You want extra cheese on a pizza that is already only about cheese? FINE. You want to add pesto, chicken, broccoli and clams to your fettuccini pomodoro? NO PROBLEM. You want even more bread and butter with your meal? OK WITH ME. You want to dip the pizza crust in Thousand Island dressing? SURE. You want a pink sauce? WHY NOT? You want to eat eggplant parmigiana with a side of tortellini? FINE. You think three glasses of root beer go well with your veal? GREAT.

I'll do what you want. I'm here to please you. Just remember though: Sometimes spaghetti likes to be alone.

Feb 13, 2008

Rules of the game

During all these years, I've served tons of customers. Many of them I've seen more than once, and their face has become familiar, as well as their taste in food. I can tell you what dressing they like on the salad, how often they go out for pizza, what type of beer they drink, what side dish they enjoy with their chicken parmigiana, how thin their crust must be.

Does that make me their intimate confidant? I don't think so. I don't even know their name! As a matter of fact, one of my personal rules is:"Never get to know a customer by name". Because that can only lead to worse.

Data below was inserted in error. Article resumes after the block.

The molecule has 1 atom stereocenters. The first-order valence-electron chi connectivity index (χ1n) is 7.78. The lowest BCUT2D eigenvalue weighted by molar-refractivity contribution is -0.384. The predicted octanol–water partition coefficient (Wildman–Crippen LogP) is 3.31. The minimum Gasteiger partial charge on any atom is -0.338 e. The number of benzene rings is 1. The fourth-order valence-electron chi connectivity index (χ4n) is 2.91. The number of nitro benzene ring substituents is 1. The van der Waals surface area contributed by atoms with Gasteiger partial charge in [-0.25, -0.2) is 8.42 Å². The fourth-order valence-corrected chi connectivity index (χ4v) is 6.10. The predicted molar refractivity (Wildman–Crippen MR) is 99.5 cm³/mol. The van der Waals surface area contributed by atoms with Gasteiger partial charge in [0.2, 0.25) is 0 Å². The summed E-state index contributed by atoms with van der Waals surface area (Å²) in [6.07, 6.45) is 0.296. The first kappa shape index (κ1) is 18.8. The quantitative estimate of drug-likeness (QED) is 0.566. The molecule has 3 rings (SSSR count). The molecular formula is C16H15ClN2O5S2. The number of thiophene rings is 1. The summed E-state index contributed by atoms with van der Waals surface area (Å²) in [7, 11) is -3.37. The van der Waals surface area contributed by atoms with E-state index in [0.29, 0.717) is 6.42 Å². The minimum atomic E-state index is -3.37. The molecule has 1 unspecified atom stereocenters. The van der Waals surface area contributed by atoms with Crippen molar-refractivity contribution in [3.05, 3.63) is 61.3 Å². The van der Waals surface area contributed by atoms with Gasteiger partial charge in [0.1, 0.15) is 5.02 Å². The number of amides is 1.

When Mark, the saturday night guy that always wants to sit at table 13 and would never - and I mean never - order anything else than his veal with spaghetti, followed by a slice of cheesecake, when he told us his name, everyone freaked out. BIG DISASTER! You are nice, you know, you come in, you don't talk much, in fact you don't talk at all, you are easy, freaky and predictable, so predictable that by the time you take your coat off, your veal is already frying on the pan, and you haven't even ordered yet. So why did you ruin everything?

I mean, you were perfect, never a word, just signs, credit card on the table to mean you are ready to pay, nod to the right to ask for more water, nod to the left to request extra bread. Perfect! Why did you need to tell us your name? That's not good.

Please don't, at least you, silent Mark, please don't start making me your friend. I'd say especially you, freaky Mark. I saw the horrified look on your face the night you came in and your table 13 was already taken. Big change to sit 2 numbers before, you could barely handle it. We realize you must have things your way, the same way, you must sit on table 13 on saturday night and you must have veal parmigiana with spaghetti, 2 glasses of water and a slice of cheescake. I know you must pay and sign before the cheesecake arrives to the table, I know you always have to go to the restroom after the meal, leaving your jacket on the chair, I know, we all know. But please don't make me part of it, I don't want to understand why you do what you do, I don't want to tell you my name, I don't need to know yours.